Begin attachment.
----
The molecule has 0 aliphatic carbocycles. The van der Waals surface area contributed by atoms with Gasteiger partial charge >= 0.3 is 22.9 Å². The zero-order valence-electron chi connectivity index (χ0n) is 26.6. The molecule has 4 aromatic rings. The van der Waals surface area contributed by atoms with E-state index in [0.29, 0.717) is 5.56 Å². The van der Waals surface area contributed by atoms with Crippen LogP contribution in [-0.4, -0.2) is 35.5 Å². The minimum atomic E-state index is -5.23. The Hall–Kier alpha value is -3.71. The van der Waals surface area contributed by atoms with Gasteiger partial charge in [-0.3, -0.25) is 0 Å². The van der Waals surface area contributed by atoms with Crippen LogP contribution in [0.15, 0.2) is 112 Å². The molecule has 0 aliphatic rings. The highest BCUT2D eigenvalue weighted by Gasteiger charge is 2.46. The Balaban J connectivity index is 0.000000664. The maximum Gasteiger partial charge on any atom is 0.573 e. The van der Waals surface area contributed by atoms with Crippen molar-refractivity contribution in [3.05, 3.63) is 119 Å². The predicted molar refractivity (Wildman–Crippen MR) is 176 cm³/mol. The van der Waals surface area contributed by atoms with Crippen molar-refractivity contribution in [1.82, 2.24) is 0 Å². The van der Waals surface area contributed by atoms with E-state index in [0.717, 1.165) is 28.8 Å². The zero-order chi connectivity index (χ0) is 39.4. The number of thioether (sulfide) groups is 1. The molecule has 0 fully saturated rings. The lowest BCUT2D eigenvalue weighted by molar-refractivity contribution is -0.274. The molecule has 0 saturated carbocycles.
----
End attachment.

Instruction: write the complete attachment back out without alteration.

The molecule has 0 aliphatic carbocycles. The van der Waals surface area contributed by atoms with Gasteiger partial charge >= 0.3 is 22.9 Å². The zero-order valence-electron chi connectivity index (χ0n) is 26.6. The molecule has 4 aromatic rings. The van der Waals surface area contributed by atoms with E-state index in [0.29, 0.717) is 5.56 Å². The van der Waals surface area contributed by atoms with Crippen LogP contribution in [-0.4, -0.2) is 35.5 Å². The minimum atomic E-state index is -5.23. The Hall–Kier alpha value is -3.71. The van der Waals surface area contributed by atoms with Gasteiger partial charge in [-0.3, -0.25) is 0 Å². The van der Waals surface area contributed by atoms with Crippen LogP contribution in [0.15, 0.2) is 112 Å². The molecule has 0 aliphatic rings. The highest BCUT2D eigenvalue weighted by Gasteiger charge is 2.46. The Balaban J connectivity index is 0.000000664. The maximum Gasteiger partial charge on any atom is 0.573 e. The van der Waals surface area contributed by atoms with Crippen molar-refractivity contribution in [3.05, 3.63) is 119 Å². The predicted molar refractivity (Wildman–Crippen MR) is 176 cm³/mol. The van der Waals surface area contributed by atoms with Crippen molar-refractivity contribution in [1.82, 2.24) is 0 Å². The van der Waals surface area contributed by atoms with E-state index in [0.717, 1.165) is 28.8 Å². The zero-order chi connectivity index (χ0) is 39.4. The number of thioether (sulfide) groups is 1. The molecule has 0 fully saturated rings. The lowest BCUT2D eigenvalue weighted by molar-refractivity contribution is -0.274. The molecule has 0 saturated carbocycles.